We are also part of the ‘The Fight Is In Us’ campaign in the US, which works with public, private and NGO entities to encourage people who have recovered from COVID-19 to donate their plasma for the plasma therapies we are developing. That is an important collective effort because the plasma we need for plasma therapies cannot be manufactured in labs. It must be donated.
We are also involved in the COVID R&D Alliance, which is focused on finding treatments through shared expertise, data and evaluation of drug candidates. For instance, we’re collaborating on adaptive trial models that allow for more efficient and informative outcomes to be achieved with no impact on scientific rigor. These trials require only a single, limited group of patients on the control treatment, which shortens the time required to test potential treatments and allows additional therapies to be added or removed throughout the trial.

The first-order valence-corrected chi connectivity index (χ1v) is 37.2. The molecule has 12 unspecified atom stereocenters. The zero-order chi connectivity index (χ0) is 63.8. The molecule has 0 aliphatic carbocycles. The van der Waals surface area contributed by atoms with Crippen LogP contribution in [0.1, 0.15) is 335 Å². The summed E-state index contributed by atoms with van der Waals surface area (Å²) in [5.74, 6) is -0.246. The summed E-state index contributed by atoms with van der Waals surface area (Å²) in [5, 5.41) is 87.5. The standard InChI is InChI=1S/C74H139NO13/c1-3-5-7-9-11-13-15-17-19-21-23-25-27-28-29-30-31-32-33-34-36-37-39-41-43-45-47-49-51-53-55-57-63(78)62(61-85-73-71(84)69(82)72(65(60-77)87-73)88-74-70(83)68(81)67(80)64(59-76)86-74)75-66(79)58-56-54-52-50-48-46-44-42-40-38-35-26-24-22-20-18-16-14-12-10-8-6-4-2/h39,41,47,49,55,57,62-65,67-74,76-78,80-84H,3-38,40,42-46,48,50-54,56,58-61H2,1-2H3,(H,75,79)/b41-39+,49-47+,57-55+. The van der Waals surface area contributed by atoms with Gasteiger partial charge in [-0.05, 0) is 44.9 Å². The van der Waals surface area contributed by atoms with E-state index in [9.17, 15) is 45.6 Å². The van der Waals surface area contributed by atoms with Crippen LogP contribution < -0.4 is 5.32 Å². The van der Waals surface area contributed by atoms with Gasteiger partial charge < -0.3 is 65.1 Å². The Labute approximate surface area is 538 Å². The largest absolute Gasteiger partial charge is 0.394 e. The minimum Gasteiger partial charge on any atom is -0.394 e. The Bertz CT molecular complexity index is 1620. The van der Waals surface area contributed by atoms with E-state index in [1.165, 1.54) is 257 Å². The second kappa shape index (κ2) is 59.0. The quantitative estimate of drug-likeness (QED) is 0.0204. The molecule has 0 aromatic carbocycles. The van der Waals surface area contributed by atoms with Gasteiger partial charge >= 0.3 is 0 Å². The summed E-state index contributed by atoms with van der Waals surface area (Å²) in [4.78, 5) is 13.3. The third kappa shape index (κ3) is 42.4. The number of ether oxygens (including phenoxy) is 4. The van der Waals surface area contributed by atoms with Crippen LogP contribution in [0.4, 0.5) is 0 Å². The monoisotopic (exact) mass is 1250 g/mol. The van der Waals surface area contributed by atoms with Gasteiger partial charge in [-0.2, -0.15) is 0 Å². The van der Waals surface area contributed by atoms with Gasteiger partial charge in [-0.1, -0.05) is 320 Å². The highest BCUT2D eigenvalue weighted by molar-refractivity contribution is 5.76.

In general, through the global COVID response, we’ve seen the walls between companies and across sectors come down as the industry thinks about tackling this public health crisis together. We’ve also seen barriers between industry and regulators come down, and certainly, we can be very proud of the US FDA for its phenomenal work in being proactive and responsive to the needs of patients. They’ve made it clear that they will not compromise on safety but have also made huge efforts to engage in dialogue quickly so that the industry can move rapidly in its R&D efforts.